`Abdullah wrote:
        «If we wanted to neglect your gospels’ accounts regarding the time, and tried desperately to create another meaning as you are doing right now, it would be 2 nights and 2 days at its best.»

      The problem with your reply is it ignores the ancient Palestinian Jewish concept recorded in an ancient Palestinian Jewish corpus, and the implications thereof. But permit me to go over it again, carefully.

      (1) First, let’s note again the Palestinian Jewish concept found in Talmud Yerushalmi (AKA the Palestinian Talmud) 59B:

      יום ולילה עונה ומקצת עונה ככולה

      Translation: a day and a night is an `onah, and the smallest part of an `onah is like the whole of it.

      (2) Christ’s time in the tomb traversed three different `onot:
      -(a) the end of the day before the Sabbath,
      -(b) the Sabbath, and
      -(c) the start of the day after the Sabbath.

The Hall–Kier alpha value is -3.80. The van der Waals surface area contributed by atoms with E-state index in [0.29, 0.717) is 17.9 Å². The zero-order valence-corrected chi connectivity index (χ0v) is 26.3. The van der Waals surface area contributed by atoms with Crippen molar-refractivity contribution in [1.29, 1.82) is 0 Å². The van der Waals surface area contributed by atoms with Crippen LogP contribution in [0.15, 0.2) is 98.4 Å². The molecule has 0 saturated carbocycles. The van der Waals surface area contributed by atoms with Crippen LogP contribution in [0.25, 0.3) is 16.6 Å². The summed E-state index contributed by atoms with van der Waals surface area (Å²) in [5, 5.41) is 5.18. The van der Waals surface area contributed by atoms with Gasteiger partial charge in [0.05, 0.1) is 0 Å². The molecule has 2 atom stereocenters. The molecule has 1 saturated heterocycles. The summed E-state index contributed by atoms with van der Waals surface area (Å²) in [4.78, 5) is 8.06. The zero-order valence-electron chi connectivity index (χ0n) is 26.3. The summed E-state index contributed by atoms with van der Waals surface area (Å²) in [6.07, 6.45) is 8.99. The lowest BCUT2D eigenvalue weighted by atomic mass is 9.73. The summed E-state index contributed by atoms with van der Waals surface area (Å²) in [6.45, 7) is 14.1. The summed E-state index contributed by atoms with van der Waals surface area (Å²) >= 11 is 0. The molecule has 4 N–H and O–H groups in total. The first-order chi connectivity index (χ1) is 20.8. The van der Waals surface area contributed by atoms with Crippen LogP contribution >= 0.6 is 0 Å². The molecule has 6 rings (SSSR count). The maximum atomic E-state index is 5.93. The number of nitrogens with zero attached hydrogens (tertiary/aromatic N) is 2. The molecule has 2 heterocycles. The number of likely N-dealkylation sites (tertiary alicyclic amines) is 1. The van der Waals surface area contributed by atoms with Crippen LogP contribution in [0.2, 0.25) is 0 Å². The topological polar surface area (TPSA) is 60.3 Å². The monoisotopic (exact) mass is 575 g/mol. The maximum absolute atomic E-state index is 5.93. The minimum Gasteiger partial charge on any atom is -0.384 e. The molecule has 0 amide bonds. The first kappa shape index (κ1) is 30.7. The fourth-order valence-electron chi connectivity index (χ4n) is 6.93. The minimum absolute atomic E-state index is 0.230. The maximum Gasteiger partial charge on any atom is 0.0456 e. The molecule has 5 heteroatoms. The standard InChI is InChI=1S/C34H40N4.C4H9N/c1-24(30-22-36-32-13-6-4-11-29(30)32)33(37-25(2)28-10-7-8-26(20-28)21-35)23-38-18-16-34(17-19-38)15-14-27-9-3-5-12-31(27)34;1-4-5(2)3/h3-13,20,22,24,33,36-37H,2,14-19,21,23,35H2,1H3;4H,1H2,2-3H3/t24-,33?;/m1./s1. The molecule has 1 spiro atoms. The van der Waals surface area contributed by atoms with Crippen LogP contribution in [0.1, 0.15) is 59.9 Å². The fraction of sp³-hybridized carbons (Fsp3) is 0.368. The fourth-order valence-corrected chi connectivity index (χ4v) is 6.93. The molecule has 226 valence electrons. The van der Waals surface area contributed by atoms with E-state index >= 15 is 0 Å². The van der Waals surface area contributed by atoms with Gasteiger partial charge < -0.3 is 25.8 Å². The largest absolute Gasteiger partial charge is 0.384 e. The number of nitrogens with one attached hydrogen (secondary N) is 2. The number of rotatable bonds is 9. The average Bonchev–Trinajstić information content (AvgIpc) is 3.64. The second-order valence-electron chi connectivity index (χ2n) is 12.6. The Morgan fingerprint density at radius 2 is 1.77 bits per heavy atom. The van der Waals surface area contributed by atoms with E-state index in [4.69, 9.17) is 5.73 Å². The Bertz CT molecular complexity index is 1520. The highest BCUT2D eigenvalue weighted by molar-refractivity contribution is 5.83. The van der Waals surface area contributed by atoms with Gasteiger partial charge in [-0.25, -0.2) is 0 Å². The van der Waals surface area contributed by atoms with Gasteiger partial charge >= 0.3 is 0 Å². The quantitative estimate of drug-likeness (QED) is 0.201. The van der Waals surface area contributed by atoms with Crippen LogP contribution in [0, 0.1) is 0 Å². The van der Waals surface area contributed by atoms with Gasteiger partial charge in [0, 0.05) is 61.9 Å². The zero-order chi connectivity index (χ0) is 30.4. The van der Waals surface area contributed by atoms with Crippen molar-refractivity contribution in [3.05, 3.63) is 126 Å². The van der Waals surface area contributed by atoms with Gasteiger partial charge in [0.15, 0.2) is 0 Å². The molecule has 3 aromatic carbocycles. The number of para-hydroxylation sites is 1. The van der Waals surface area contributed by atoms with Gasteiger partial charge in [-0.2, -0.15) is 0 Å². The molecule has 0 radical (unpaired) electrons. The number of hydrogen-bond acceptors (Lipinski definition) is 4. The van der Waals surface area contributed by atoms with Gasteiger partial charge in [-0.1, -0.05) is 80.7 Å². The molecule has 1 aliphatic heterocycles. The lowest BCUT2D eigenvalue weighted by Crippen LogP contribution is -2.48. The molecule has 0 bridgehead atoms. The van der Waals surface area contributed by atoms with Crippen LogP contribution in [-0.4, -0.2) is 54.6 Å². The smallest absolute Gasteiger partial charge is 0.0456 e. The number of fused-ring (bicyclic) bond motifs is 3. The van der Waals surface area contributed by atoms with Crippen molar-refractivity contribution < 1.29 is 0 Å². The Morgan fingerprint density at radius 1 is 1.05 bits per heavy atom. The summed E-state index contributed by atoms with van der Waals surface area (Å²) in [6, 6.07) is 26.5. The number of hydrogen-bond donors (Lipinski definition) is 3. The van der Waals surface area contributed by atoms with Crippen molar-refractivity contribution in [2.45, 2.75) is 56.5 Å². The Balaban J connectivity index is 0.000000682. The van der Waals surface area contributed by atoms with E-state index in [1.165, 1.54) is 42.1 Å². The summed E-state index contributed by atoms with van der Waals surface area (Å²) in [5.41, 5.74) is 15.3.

(3) The first and the third of those three `onot were only covered in part, but as per the relevant Palestinian Jewish definition above, a part of an `onah can be considered like a whole `onah.

      (4) Therefore, the time Jesus spent in the tomb, as per the specific ancient Palestinian Jewish definition referenced above, can qualify as three whole `onot.

      (5) An `onah is defined as a day and a night.

      (6) Therefore, if the time Jesus spent in the tomb can qualify, or be treated, as three full `onot, then it can qualify, or be treated, as meeting three instances of a day and a night (which would amount to three days and three nights).

      Quod erat demonstrandum.

      Of course such is not literal (i.e. He was not literally in the tomb for three days and three nights), but it does fit within a specific ancient Palestinian Jewish idiom or concept (and again, Jesus was addressing ancient Palestinian Jews, not 21st century Englishmen).

        `Abdullah wrote: